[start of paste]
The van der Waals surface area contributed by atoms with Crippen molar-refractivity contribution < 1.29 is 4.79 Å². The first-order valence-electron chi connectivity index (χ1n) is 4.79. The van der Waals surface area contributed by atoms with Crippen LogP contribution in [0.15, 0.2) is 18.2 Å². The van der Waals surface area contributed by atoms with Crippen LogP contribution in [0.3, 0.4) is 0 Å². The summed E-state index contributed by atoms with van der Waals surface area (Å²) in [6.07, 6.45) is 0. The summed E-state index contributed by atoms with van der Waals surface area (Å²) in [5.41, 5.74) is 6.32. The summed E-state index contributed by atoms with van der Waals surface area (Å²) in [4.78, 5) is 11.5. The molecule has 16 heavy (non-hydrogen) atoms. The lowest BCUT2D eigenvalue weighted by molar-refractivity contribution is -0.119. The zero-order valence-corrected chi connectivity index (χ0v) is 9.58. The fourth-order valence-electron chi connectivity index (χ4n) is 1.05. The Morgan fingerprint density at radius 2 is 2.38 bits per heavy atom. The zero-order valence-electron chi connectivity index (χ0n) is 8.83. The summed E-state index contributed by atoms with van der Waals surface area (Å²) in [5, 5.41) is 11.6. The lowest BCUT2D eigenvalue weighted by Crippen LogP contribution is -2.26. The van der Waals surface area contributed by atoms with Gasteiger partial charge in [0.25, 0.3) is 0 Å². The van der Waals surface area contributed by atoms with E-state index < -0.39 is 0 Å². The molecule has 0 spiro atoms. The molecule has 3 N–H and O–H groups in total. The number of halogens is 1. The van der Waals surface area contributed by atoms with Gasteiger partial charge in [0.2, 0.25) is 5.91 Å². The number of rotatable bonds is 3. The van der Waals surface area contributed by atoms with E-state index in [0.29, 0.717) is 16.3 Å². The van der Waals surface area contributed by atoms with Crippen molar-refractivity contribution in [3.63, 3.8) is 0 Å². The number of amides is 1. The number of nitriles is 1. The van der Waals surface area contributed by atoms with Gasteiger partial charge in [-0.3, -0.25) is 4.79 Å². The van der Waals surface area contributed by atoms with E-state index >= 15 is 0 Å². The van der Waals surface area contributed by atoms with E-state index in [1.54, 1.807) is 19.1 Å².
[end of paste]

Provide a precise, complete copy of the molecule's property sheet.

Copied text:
The van der Waals surface area contributed by atoms with Crippen molar-refractivity contribution < 1.29 is 4.79 Å². The first-order valence-electron chi connectivity index (χ1n) is 4.79. The van der Waals surface area contributed by atoms with Crippen LogP contribution in [0.15, 0.2) is 18.2 Å². The van der Waals surface area contributed by atoms with Crippen LogP contribution in [0.3, 0.4) is 0 Å². The summed E-state index contributed by atoms with van der Waals surface area (Å²) in [6.07, 6.45) is 0. The summed E-state index contributed by atoms with van der Waals surface area (Å²) in [5.41, 5.74) is 6.32. The summed E-state index contributed by atoms with van der Waals surface area (Å²) in [4.78, 5) is 11.5. The molecule has 16 heavy (non-hydrogen) atoms. The lowest BCUT2D eigenvalue weighted by molar-refractivity contribution is -0.119. The zero-order valence-corrected chi connectivity index (χ0v) is 9.58. The fourth-order valence-electron chi connectivity index (χ4n) is 1.05. The Morgan fingerprint density at radius 2 is 2.38 bits per heavy atom. The zero-order valence-electron chi connectivity index (χ0n) is 8.83. The summed E-state index contributed by atoms with van der Waals surface area (Å²) in [5, 5.41) is 11.6. The lowest BCUT2D eigenvalue weighted by Crippen LogP contribution is -2.26. The van der Waals surface area contributed by atoms with Gasteiger partial charge in [0.25, 0.3) is 0 Å². The van der Waals surface area contributed by atoms with E-state index < -0.39 is 0 Å². The molecule has 0 spiro atoms. The molecule has 3 N–H and O–H groups in total. The number of halogens is 1. The van der Waals surface area contributed by atoms with Gasteiger partial charge in [0.2, 0.25) is 5.91 Å². The number of rotatable bonds is 3. The van der Waals surface area contributed by atoms with E-state index in [0.29, 0.717) is 16.3 Å². The van der Waals surface area contributed by atoms with Crippen molar-refractivity contribution in [3.63, 3.8) is 0 Å². The number of amides is 1. The number of nitriles is 1. The van der Waals surface area contributed by atoms with Gasteiger partial charge in [-0.3, -0.25) is 4.79 Å². The van der Waals surface area contributed by atoms with E-state index >= 15 is 0 Å². The van der Waals surface area contributed by atoms with E-state index in [1.54, 1.807) is 19.1 Å².